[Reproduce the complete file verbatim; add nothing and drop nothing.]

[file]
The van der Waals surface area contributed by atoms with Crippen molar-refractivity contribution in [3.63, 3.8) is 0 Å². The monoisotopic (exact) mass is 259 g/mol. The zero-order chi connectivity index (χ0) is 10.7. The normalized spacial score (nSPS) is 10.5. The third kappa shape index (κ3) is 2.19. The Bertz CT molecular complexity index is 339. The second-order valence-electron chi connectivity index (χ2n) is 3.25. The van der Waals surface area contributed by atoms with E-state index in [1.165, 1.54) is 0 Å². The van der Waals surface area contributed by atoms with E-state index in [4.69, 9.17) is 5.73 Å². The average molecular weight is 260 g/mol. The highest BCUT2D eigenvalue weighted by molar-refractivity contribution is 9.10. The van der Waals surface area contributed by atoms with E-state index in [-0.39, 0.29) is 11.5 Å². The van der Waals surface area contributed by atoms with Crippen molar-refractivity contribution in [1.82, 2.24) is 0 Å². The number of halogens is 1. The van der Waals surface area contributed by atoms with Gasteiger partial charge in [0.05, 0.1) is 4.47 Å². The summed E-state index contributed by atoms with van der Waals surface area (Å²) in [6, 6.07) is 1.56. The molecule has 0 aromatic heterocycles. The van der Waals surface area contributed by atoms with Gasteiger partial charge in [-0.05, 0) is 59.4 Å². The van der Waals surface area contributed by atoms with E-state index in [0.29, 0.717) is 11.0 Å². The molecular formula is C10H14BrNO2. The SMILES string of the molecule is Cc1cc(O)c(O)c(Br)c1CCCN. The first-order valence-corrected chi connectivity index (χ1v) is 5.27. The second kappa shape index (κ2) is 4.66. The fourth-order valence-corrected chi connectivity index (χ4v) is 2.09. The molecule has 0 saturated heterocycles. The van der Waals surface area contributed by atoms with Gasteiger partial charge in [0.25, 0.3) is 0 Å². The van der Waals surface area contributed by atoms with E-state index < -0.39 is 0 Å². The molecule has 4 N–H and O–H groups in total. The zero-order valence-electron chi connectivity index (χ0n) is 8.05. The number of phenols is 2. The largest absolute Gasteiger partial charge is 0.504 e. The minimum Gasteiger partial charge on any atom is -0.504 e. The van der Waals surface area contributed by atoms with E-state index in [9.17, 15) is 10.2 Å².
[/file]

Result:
The van der Waals surface area contributed by atoms with Crippen molar-refractivity contribution in [3.63, 3.8) is 0 Å². The monoisotopic (exact) mass is 259 g/mol. The zero-order chi connectivity index (χ0) is 10.7. The normalized spacial score (nSPS) is 10.5. The third kappa shape index (κ3) is 2.19. The Bertz CT molecular complexity index is 339. The second-order valence-electron chi connectivity index (χ2n) is 3.25. The van der Waals surface area contributed by atoms with E-state index in [1.165, 1.54) is 0 Å². The van der Waals surface area contributed by atoms with E-state index in [4.69, 9.17) is 5.73 Å². The average molecular weight is 260 g/mol. The highest BCUT2D eigenvalue weighted by molar-refractivity contribution is 9.10. The van der Waals surface area contributed by atoms with E-state index in [-0.39, 0.29) is 11.5 Å². The van der Waals surface area contributed by atoms with Crippen molar-refractivity contribution in [1.82, 2.24) is 0 Å². The number of halogens is 1. The van der Waals surface area contributed by atoms with Gasteiger partial charge in [0.05, 0.1) is 4.47 Å². The summed E-state index contributed by atoms with van der Waals surface area (Å²) in [6, 6.07) is 1.56. The molecule has 0 aromatic heterocycles. The van der Waals surface area contributed by atoms with Gasteiger partial charge in [-0.05, 0) is 59.4 Å². The van der Waals surface area contributed by atoms with E-state index in [0.29, 0.717) is 11.0 Å². The molecular formula is C10H14BrNO2. The SMILES string of the molecule is Cc1cc(O)c(O)c(Br)c1CCCN. The first-order valence-corrected chi connectivity index (χ1v) is 5.27. The second kappa shape index (κ2) is 4.66. The fourth-order valence-corrected chi connectivity index (χ4v) is 2.09. The molecule has 0 saturated heterocycles. The van der Waals surface area contributed by atoms with Gasteiger partial charge in [0.25, 0.3) is 0 Å². The van der Waals surface area contributed by atoms with E-state index < -0.39 is 0 Å². The molecule has 4 N–H and O–H groups in total. The zero-order valence-electron chi connectivity index (χ0n) is 8.05. The number of phenols is 2. The largest absolute Gasteiger partial charge is 0.504 e. The minimum Gasteiger partial charge on any atom is -0.504 e. The van der Waals surface area contributed by atoms with E-state index in [9.17, 15) is 10.2 Å².